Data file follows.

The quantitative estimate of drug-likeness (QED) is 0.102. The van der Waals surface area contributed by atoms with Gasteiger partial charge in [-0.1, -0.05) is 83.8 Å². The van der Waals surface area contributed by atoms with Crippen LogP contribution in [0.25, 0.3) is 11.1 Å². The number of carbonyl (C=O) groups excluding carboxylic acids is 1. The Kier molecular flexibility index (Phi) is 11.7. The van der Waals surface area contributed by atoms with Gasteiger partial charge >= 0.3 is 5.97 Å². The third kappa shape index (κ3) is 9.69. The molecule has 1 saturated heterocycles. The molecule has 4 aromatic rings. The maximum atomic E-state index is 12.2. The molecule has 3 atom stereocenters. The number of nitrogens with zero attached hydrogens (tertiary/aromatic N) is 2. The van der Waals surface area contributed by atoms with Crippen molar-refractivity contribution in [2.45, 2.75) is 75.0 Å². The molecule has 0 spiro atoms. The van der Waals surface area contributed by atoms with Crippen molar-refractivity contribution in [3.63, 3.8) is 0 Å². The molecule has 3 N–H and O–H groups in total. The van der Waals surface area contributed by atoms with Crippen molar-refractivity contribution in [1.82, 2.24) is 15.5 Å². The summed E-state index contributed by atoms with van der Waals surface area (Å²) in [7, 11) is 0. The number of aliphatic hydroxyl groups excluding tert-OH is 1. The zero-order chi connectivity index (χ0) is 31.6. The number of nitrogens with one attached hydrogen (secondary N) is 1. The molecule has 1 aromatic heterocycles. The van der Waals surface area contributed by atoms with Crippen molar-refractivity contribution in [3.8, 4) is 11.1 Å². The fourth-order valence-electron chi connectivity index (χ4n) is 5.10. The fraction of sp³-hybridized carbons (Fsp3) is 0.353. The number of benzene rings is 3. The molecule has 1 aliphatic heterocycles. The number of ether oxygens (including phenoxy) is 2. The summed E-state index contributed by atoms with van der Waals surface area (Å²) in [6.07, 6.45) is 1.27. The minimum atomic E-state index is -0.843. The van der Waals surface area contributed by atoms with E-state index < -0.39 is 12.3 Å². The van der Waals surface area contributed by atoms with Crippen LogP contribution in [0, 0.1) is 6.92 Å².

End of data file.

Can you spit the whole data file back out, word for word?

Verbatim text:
The quantitative estimate of drug-likeness (QED) is 0.102. The van der Waals surface area contributed by atoms with Gasteiger partial charge in [-0.1, -0.05) is 83.8 Å². The van der Waals surface area contributed by atoms with Crippen LogP contribution in [0.25, 0.3) is 11.1 Å². The number of carbonyl (C=O) groups excluding carboxylic acids is 1. The Kier molecular flexibility index (Phi) is 11.7. The van der Waals surface area contributed by atoms with Gasteiger partial charge >= 0.3 is 5.97 Å². The third kappa shape index (κ3) is 9.69. The molecule has 1 saturated heterocycles. The molecule has 4 aromatic rings. The maximum atomic E-state index is 12.2. The molecule has 3 atom stereocenters. The number of nitrogens with zero attached hydrogens (tertiary/aromatic N) is 2. The van der Waals surface area contributed by atoms with Crippen molar-refractivity contribution in [2.45, 2.75) is 75.0 Å². The molecule has 0 spiro atoms. The van der Waals surface area contributed by atoms with Crippen molar-refractivity contribution in [3.63, 3.8) is 0 Å². The molecule has 3 N–H and O–H groups in total. The van der Waals surface area contributed by atoms with Crippen molar-refractivity contribution in [1.82, 2.24) is 15.5 Å². The summed E-state index contributed by atoms with van der Waals surface area (Å²) in [7, 11) is 0. The number of aliphatic hydroxyl groups excluding tert-OH is 1. The zero-order chi connectivity index (χ0) is 31.6. The number of nitrogens with one attached hydrogen (secondary N) is 1. The molecule has 1 aromatic heterocycles. The van der Waals surface area contributed by atoms with Crippen molar-refractivity contribution in [3.8, 4) is 11.1 Å². The fourth-order valence-electron chi connectivity index (χ4n) is 5.10. The fraction of sp³-hybridized carbons (Fsp3) is 0.353. The number of benzene rings is 3. The molecule has 1 aliphatic heterocycles. The number of ether oxygens (including phenoxy) is 2. The summed E-state index contributed by atoms with van der Waals surface area (Å²) in [6.07, 6.45) is 1.27. The minimum atomic E-state index is -0.843. The van der Waals surface area contributed by atoms with E-state index < -0.39 is 12.3 Å². The van der Waals surface area contributed by atoms with Crippen LogP contribution in [0, 0.1) is 6.92 Å².